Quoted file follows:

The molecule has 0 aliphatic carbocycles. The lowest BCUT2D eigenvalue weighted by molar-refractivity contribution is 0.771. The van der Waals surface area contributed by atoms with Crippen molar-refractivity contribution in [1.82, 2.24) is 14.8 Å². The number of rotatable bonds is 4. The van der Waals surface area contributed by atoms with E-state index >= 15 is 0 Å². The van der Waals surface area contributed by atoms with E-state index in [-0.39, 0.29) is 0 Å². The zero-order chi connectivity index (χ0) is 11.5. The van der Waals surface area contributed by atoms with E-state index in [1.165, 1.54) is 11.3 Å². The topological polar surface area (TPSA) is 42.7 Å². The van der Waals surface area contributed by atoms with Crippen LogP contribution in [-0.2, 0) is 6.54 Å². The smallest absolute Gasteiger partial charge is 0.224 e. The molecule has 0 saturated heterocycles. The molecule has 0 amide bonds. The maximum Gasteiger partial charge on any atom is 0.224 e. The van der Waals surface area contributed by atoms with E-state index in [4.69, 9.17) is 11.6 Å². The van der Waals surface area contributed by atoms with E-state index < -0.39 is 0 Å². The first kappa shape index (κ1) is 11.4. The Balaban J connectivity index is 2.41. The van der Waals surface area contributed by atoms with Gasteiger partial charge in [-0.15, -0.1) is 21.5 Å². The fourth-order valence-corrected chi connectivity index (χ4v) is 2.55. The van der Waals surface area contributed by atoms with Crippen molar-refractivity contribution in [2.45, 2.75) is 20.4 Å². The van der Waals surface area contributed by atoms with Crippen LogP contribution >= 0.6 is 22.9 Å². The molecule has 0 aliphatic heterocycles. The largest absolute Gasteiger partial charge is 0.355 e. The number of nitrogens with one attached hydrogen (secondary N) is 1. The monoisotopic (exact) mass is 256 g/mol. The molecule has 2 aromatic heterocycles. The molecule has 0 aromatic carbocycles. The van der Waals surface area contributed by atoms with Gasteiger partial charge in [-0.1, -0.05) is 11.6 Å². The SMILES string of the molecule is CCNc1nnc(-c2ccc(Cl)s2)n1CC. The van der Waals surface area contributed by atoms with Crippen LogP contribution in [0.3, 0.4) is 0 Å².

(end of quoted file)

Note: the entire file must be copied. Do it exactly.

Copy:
The molecule has 0 aliphatic carbocycles. The lowest BCUT2D eigenvalue weighted by molar-refractivity contribution is 0.771. The van der Waals surface area contributed by atoms with Crippen molar-refractivity contribution in [1.82, 2.24) is 14.8 Å². The number of rotatable bonds is 4. The van der Waals surface area contributed by atoms with E-state index >= 15 is 0 Å². The van der Waals surface area contributed by atoms with E-state index in [-0.39, 0.29) is 0 Å². The zero-order chi connectivity index (χ0) is 11.5. The van der Waals surface area contributed by atoms with E-state index in [1.165, 1.54) is 11.3 Å². The topological polar surface area (TPSA) is 42.7 Å². The van der Waals surface area contributed by atoms with Crippen LogP contribution in [-0.2, 0) is 6.54 Å². The smallest absolute Gasteiger partial charge is 0.224 e. The molecule has 0 saturated heterocycles. The molecule has 0 amide bonds. The maximum Gasteiger partial charge on any atom is 0.224 e. The van der Waals surface area contributed by atoms with E-state index in [4.69, 9.17) is 11.6 Å². The van der Waals surface area contributed by atoms with E-state index < -0.39 is 0 Å². The first kappa shape index (κ1) is 11.4. The Balaban J connectivity index is 2.41. The van der Waals surface area contributed by atoms with Gasteiger partial charge in [-0.15, -0.1) is 21.5 Å². The fourth-order valence-corrected chi connectivity index (χ4v) is 2.55. The van der Waals surface area contributed by atoms with Crippen molar-refractivity contribution in [2.45, 2.75) is 20.4 Å². The van der Waals surface area contributed by atoms with Crippen LogP contribution >= 0.6 is 22.9 Å². The molecule has 0 aliphatic heterocycles. The largest absolute Gasteiger partial charge is 0.355 e. The number of nitrogens with one attached hydrogen (secondary N) is 1. The monoisotopic (exact) mass is 256 g/mol. The molecule has 2 aromatic heterocycles. The molecule has 0 aromatic carbocycles. The van der Waals surface area contributed by atoms with Gasteiger partial charge in [-0.1, -0.05) is 11.6 Å². The SMILES string of the molecule is CCNc1nnc(-c2ccc(Cl)s2)n1CC. The van der Waals surface area contributed by atoms with Crippen LogP contribution in [0.3, 0.4) is 0 Å².